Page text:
Keep your phones charged, generators on standby and other storm supplies ready to go. It's shaping up to be a rough couple of days, especially for the Penobscot Bay region and DownEast areas. Buckle up.
Since this is a long duration event. I will go through this forecast in steps.
Timing and impacts of the wind
In the past couple of days I have discussed the low-level jet stream and potential impacts ad nauseum. This is one of the key features of the storm. I mentioned in Sunday's post that there are two areas of concern with the wind, one from the surface, the other from the sky. If there is one thing that could spare strong downdraft wind along the coast, it is a surface warm front. This inversion could divert the 70-80+ knot wind depicted in this GIF runs from reaching the surface. While that may be the case, there could be situations where it could reach the surface in the form of heavy downpours and thunderstorms.
The wind, whether horizontal or vertical, is going to bring impacts. This is another southeast directional wind event with more strength than the recent storms. There will be power outages. How many outages and how long until service is restored, only time will tell.
Between 7 AM to 7 PM Monday is where the low level jet begins its approach in southwestern and MidCoast areas. I do expect a stiff breeze for the evening commute, and two hands on the wheel and reduced speed is strongly suggested from 3 PM onward.
The wind expands into DownEast areas by 9-10 PM and will continue strong overnight.
The overnight hours is where the wind will howl the strongest for the southwest coast, and also end. If you still have power after 1 AM over western and southern areas, your odds of keeping it go on the increase.
The wind field ever so slowly moves to the east. MidCoast areas see the strong wind settle by noon to 1 PM, along with Bangor. Bar Harbor will be late afternoon, and for the Eastport / Machias region it appears to be around 9-10 PM (outside of the range of this loop) before the strong wind passes.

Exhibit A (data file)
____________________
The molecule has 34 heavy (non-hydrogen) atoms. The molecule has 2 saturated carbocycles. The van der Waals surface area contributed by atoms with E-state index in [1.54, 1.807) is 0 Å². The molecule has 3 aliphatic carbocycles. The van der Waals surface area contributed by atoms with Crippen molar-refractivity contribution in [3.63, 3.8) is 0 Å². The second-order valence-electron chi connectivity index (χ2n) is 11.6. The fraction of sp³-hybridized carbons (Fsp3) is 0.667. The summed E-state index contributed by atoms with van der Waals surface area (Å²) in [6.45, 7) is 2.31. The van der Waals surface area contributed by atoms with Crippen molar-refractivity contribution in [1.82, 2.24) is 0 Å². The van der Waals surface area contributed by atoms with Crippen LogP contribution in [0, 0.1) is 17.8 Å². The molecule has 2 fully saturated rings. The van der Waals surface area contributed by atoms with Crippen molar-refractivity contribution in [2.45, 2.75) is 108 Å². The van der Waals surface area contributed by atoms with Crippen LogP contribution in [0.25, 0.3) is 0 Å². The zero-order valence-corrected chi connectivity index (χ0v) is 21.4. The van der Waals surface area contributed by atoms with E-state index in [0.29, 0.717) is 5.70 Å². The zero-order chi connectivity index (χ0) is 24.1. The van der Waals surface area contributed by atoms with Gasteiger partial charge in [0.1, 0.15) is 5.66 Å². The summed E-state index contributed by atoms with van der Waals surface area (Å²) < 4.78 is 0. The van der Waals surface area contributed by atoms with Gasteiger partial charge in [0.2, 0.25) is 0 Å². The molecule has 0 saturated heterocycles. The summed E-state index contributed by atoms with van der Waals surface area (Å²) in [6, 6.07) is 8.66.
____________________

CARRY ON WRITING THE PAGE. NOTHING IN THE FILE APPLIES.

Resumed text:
No changes to predicted gusts posted here Sunday. The shorelines get the brunt of it. MidCoast and DownEast areas get the longer duration impacts. Higher elevations inland and open areas get higher gusts.
While the strong wind passes, a stiff breeze continues in its wake and that will be an issue into Wednesday and will ever so slowly diminish Thursday.
Then there is the rain
The first twelve hours of the storm shows shower breaking out in the morning with heavier rain moving in in the afternoon.
As the storm shifts eastward, the rain moves east with it. A dry slot forms and tapers the steady, heavier rain to showers over southern and western areas soon after the wind shield moves east in the wee hours of Tuesday morning. For eastern areas, there may be a few breaks in the rain intensity, but that will be short lived.
Off and on shower activity continues for western and southern areas. The storm stalls out, and consequently the fire hose continues over eastern areas through Tuesday.
The storm begins to weaken over western Quebec and moves to the northeast. Rain tapers off from west to east overnight into Wednesday morning. Cold air creeps back in a loft. Some snow showers are possible for the western mountains during the day on Wednesday.
No changes to the rain forecast posted here on Sunday. I do suspect there will areas of flooding with the small creeks and streams, localized flash flooding with downpours in thunderstorms, and locally higher amounts of rainfall where this occurs.
I haven't discussed shoreline impacts much since we are on the low end of the astronomical tide cycle. There may be some splash over and minor beach erosion in the usual places, but overall impacts appear minimal.
Temperature forecast through Sunday
After this storm clears out, southern and eastern areas see the sun return Thursday. Guidance is mixed on what happens after that, so expect updates on that.
Above normal temperatures continue everywhere through the weekend.
Driving During Windy Conditions
High winds can make driving dangerous. If driving during windy conditions, slow down and keep two hands on the wheel, avoid large trucks and trailers, and watch for downed tree branches or downed trees and power lines. Bridges and overpasses can be particularly dangerous to drive over when it is extremely windy, so choose routes to avoid them. weather.gov/safety/wind-during
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